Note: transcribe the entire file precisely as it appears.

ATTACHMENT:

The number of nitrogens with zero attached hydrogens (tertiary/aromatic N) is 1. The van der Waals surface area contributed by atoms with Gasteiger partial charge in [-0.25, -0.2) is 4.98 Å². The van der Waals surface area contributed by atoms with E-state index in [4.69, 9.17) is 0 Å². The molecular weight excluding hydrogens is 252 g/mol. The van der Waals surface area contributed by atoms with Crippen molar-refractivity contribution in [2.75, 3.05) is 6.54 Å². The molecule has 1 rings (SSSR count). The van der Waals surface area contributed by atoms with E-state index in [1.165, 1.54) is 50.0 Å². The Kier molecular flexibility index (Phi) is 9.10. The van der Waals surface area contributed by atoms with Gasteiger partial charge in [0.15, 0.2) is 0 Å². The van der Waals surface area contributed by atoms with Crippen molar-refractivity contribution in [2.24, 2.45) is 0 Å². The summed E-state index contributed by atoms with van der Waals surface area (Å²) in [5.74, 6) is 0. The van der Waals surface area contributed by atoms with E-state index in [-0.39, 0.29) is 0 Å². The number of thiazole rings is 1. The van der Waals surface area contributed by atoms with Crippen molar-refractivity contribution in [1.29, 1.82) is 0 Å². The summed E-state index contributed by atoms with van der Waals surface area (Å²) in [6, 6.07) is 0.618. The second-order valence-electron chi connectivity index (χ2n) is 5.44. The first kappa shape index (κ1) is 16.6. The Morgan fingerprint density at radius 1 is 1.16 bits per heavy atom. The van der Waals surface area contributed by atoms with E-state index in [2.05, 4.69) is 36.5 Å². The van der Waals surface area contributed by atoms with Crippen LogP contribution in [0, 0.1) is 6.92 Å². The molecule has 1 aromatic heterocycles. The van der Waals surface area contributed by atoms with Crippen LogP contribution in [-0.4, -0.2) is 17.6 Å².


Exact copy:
The number of nitrogens with zero attached hydrogens (tertiary/aromatic N) is 1. The van der Waals surface area contributed by atoms with Gasteiger partial charge in [-0.25, -0.2) is 4.98 Å². The van der Waals surface area contributed by atoms with E-state index in [4.69, 9.17) is 0 Å². The molecular weight excluding hydrogens is 252 g/mol. The van der Waals surface area contributed by atoms with Crippen molar-refractivity contribution in [2.75, 3.05) is 6.54 Å². The molecule has 1 rings (SSSR count). The van der Waals surface area contributed by atoms with E-state index in [1.165, 1.54) is 50.0 Å². The Kier molecular flexibility index (Phi) is 9.10. The van der Waals surface area contributed by atoms with Gasteiger partial charge in [0.15, 0.2) is 0 Å². The van der Waals surface area contributed by atoms with Crippen molar-refractivity contribution in [2.24, 2.45) is 0 Å². The summed E-state index contributed by atoms with van der Waals surface area (Å²) in [5.74, 6) is 0. The van der Waals surface area contributed by atoms with E-state index in [-0.39, 0.29) is 0 Å². The number of thiazole rings is 1. The van der Waals surface area contributed by atoms with Crippen molar-refractivity contribution in [1.29, 1.82) is 0 Å². The summed E-state index contributed by atoms with van der Waals surface area (Å²) in [6, 6.07) is 0.618. The second-order valence-electron chi connectivity index (χ2n) is 5.44. The first kappa shape index (κ1) is 16.6. The Morgan fingerprint density at radius 1 is 1.16 bits per heavy atom. The van der Waals surface area contributed by atoms with E-state index in [2.05, 4.69) is 36.5 Å². The van der Waals surface area contributed by atoms with Crippen LogP contribution in [0, 0.1) is 6.92 Å². The molecule has 1 aromatic heterocycles. The van der Waals surface area contributed by atoms with Crippen LogP contribution in [-0.4, -0.2) is 17.6 Å².